This is an area that can result in a severely increased workload for the team to work on which can lead to burnout and team members becoming overwhelmed with all of the additional work they are having to do. Clients often change their minds because there is no limit to the number of ideas and feature requests that they might want to implement. In the industry, this is referred to as “scope creep,” “feature creep,” and “requirement creep”.
Basically, it describes how a project can change throughout its lifecycle as more and more features are requested by the customer. The downside to this is that it may cause project delays, obstacles, or budget overruns, which is not a desirable outcome. Teams could become overloaded and lose sight of what their goals should be because they are not sure which ones to prioritise.
What began as a solitary release can become seven or eight, weighing down the product backlog. Or in another case say you had a product that began with two critical features and must now have seven. The customer’s needs can change midway through a project, necessitating a reassessment of the project requirements, which can lead to agile sprints that can blow their budget of assigned story points. Story points, in conjunction with sprint velocity, provide a guideline for the stories to be completed in the upcoming sprints. An estimate is provided at the start and the scrum master tries to not go over the assigned number total.
Trying to make Agile development work with longer-term projects tends to end with failure or undesirable results. The whole point of Agile is to create small pieces of a product through agile sprints. Changes are likely to occur throughout the Agile sprint which is fine for short-term projects. In comparison, and let’s use manufacturing as an example, if you were building a car the final design is fixed and changes would not be suitable.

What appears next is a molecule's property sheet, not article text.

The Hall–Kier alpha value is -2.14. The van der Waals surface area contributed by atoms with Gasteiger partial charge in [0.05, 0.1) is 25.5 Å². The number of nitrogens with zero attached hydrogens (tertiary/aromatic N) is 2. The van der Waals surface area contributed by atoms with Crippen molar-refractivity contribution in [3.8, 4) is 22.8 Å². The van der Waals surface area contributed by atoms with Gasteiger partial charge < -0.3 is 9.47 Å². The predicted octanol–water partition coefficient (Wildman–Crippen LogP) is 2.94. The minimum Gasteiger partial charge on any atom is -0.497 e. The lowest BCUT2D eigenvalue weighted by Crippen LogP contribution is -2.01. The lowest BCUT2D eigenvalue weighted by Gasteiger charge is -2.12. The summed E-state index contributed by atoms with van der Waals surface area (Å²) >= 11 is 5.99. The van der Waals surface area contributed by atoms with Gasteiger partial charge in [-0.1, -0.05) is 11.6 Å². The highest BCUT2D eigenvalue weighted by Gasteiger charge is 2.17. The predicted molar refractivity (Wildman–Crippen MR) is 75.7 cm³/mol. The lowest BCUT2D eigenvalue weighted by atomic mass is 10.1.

Agile development is built on the concept that teams are unlikely to know what their ultimate result will look like. Or what the next phase of deliverables will look like, it becomes impossible to exactly anticipate the financial aspect, time resources, or specifications required to start the project.
When working in Agile development, a team needs to maintain high performance while also collaborating alongside other team members and additional teams working on the same products. This is not always easy to achieve because it is quite common for other members within the team to have other commitments inside of other teams which can deplete the resources available for working on tasks. Thus, it is important to ensure that your teams implement cross-functional collaboration and communication.
When used appropriately, the Agile methodology may be a captivating and transforming system. However, success requires a significant investment from just about everyone associated with the project, including your clients. In one example a developer could be required to work in other teams on more high-priority areas which can reduce the resources available to another squad. This is a problem because developers need to be available for approvals and to get a product ready for production. Blockers can occur which can slow down a sprint, forcing tickets to be pushed to the next sprint which can be seen as a delay by the client.
Today you learned about Agile development and 5 mistakes to avoid when using it. Agile development can really drive your business to achieve a lot of success when utilized correctly. Just ensure that you are taking the necessary steps to get the best out of your Agile development and your team of developers will be able to work at a good level.